Open Access is the free, immediate, online availability of research to other scholars and the public. Expanded access creates an environment where research can have a wider reach and quicker discovery. Open access to research also means that research funding can have a deeper impact by allowing others to freely and quickly build on that scholarship and data.
Directory of Open Access Journals - A directory of open access journals from all disciplines. Not every included title is high-impact, but there is a rigorous attempt to week out predatory and illegitimate publishers.
Open Access Scholarly Publishers Association - A association of respectable publishers that are committed to open access, and great place to find an open access publisher you can feel comfortable publishing with.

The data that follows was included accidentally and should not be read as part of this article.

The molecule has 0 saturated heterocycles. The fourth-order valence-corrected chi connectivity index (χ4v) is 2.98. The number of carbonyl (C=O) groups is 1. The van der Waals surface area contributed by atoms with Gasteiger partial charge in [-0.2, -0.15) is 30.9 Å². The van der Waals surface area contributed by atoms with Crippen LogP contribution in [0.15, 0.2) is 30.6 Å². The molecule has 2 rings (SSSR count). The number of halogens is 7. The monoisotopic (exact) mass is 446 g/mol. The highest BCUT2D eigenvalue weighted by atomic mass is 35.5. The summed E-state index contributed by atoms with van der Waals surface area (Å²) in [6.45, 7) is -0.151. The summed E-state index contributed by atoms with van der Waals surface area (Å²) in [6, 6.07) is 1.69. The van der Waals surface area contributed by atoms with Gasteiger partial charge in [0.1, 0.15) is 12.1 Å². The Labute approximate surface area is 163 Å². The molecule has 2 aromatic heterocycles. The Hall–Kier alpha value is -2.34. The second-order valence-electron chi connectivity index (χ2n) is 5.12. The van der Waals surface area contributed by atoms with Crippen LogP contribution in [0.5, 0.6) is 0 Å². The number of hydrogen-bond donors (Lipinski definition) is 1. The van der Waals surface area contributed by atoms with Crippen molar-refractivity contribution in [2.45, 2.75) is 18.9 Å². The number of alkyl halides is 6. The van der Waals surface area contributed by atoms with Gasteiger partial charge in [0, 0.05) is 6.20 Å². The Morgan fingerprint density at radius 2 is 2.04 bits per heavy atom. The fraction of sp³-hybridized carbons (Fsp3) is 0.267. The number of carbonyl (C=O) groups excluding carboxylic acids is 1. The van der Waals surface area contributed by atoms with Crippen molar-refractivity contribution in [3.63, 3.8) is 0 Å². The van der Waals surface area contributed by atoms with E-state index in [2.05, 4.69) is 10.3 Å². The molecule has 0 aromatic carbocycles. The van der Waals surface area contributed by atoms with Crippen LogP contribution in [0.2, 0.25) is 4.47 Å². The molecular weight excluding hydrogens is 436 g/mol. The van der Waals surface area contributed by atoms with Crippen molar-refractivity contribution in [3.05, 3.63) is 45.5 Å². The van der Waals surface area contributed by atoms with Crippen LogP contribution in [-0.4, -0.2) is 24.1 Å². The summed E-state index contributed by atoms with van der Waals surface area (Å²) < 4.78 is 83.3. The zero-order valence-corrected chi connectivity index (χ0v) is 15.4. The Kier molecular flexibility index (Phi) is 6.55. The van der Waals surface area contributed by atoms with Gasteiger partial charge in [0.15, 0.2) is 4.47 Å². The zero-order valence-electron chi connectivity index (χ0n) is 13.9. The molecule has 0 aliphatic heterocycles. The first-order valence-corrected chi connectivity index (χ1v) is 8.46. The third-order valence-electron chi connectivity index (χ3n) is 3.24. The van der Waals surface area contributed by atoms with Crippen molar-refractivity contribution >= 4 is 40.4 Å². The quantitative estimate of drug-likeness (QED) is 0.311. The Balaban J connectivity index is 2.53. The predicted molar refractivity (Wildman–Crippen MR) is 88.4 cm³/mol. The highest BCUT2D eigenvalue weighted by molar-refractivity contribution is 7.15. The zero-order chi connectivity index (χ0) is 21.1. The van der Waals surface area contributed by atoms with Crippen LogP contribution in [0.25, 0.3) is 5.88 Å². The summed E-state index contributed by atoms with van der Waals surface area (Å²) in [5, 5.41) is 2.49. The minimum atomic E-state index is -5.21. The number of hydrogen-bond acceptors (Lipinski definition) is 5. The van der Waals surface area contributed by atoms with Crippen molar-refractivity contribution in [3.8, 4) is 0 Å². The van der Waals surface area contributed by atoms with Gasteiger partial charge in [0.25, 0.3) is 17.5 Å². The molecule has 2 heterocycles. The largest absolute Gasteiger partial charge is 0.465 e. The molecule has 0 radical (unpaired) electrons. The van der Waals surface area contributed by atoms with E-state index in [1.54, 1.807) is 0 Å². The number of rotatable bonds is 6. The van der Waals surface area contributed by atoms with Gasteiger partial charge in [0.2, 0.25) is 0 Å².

SPARC - "SPARC is a global coalition committed to to making Open the default for research and education." Their site is a great place to get started if you want to learn more about open access.
When your author agreement allows for self-archiving rights, take advantage of that opportunity to share your work with the world! If your work lives beyond the paywall of a journal site, it's more likely to be found and cited by a wider audience. Institutional or disciplinary repositories are great archiving options for many reasons.
Texas ScholarWorks - A repository for research conducted by UT scholars
ERIC - A repository for federally funded research about education
If your research was funded by federal dollars, you are required to make your research available to the public. Your librarian is happy to answer questions or help you navigate this process.
In addition to sharing your manuscripts, your data must also be made public.This always begins with a good Data Management Plan in your grant application. Don't hesitate to ask your librarian for help when developing your DMP as they can make or break an otherwise great funding proposal.
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